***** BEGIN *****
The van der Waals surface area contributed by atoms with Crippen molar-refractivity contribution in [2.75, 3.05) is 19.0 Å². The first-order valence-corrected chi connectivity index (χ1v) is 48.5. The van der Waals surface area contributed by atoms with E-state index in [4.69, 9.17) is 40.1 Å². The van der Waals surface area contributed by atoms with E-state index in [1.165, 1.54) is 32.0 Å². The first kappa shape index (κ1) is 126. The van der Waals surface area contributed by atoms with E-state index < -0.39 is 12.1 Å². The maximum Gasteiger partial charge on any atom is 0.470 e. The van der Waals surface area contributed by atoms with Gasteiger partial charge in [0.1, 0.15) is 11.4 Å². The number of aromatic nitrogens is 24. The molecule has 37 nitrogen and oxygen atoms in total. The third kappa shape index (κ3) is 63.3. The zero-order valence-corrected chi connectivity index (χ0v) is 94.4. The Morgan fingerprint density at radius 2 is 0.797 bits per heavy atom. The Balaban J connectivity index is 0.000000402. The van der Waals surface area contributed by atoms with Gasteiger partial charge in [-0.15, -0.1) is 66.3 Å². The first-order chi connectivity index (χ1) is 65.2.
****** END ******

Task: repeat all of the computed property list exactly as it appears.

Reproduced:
The van der Waals surface area contributed by atoms with Crippen molar-refractivity contribution in [2.75, 3.05) is 19.0 Å². The first-order valence-corrected chi connectivity index (χ1v) is 48.5. The van der Waals surface area contributed by atoms with E-state index in [4.69, 9.17) is 40.1 Å². The van der Waals surface area contributed by atoms with E-state index in [1.165, 1.54) is 32.0 Å². The first kappa shape index (κ1) is 126. The van der Waals surface area contributed by atoms with E-state index < -0.39 is 12.1 Å². The maximum Gasteiger partial charge on any atom is 0.470 e. The van der Waals surface area contributed by atoms with Gasteiger partial charge in [0.1, 0.15) is 11.4 Å². The number of aromatic nitrogens is 24. The molecule has 37 nitrogen and oxygen atoms in total. The third kappa shape index (κ3) is 63.3. The zero-order valence-corrected chi connectivity index (χ0v) is 94.4. The Morgan fingerprint density at radius 2 is 0.797 bits per heavy atom. The Balaban J connectivity index is 0.000000402. The van der Waals surface area contributed by atoms with Gasteiger partial charge in [-0.15, -0.1) is 66.3 Å². The first-order chi connectivity index (χ1) is 65.2.